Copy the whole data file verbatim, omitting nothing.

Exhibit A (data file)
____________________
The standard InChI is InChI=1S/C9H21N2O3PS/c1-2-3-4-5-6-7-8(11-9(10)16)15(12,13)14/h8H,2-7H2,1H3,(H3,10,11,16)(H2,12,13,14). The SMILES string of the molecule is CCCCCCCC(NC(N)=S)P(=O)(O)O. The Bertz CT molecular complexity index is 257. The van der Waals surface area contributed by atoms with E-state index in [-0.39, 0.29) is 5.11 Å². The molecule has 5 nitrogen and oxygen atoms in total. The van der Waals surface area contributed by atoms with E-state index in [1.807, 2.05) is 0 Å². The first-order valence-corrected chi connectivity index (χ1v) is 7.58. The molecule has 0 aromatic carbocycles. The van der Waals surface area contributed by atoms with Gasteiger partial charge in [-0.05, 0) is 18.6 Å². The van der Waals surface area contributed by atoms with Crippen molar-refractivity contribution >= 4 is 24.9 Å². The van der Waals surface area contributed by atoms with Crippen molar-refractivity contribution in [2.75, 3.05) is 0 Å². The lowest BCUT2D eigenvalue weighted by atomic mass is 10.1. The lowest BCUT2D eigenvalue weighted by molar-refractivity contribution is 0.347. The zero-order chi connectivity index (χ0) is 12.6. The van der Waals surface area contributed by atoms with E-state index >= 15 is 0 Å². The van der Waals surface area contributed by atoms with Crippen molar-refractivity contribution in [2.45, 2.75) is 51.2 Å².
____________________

The standard InChI is InChI=1S/C9H21N2O3PS/c1-2-3-4-5-6-7-8(11-9(10)16)15(12,13)14/h8H,2-7H2,1H3,(H3,10,11,16)(H2,12,13,14). The SMILES string of the molecule is CCCCCCCC(NC(N)=S)P(=O)(O)O. The Bertz CT molecular complexity index is 257. The van der Waals surface area contributed by atoms with E-state index in [-0.39, 0.29) is 5.11 Å². The molecule has 5 nitrogen and oxygen atoms in total. The van der Waals surface area contributed by atoms with E-state index in [1.807, 2.05) is 0 Å². The first-order valence-corrected chi connectivity index (χ1v) is 7.58. The molecule has 0 aromatic carbocycles. The van der Waals surface area contributed by atoms with Gasteiger partial charge in [-0.05, 0) is 18.6 Å². The van der Waals surface area contributed by atoms with Crippen molar-refractivity contribution >= 4 is 24.9 Å². The van der Waals surface area contributed by atoms with Crippen molar-refractivity contribution in [2.75, 3.05) is 0 Å². The lowest BCUT2D eigenvalue weighted by atomic mass is 10.1. The lowest BCUT2D eigenvalue weighted by molar-refractivity contribution is 0.347. The zero-order chi connectivity index (χ0) is 12.6. The van der Waals surface area contributed by atoms with E-state index >= 15 is 0 Å². The van der Waals surface area contributed by atoms with Crippen molar-refractivity contribution in [2.45, 2.75) is 51.2 Å².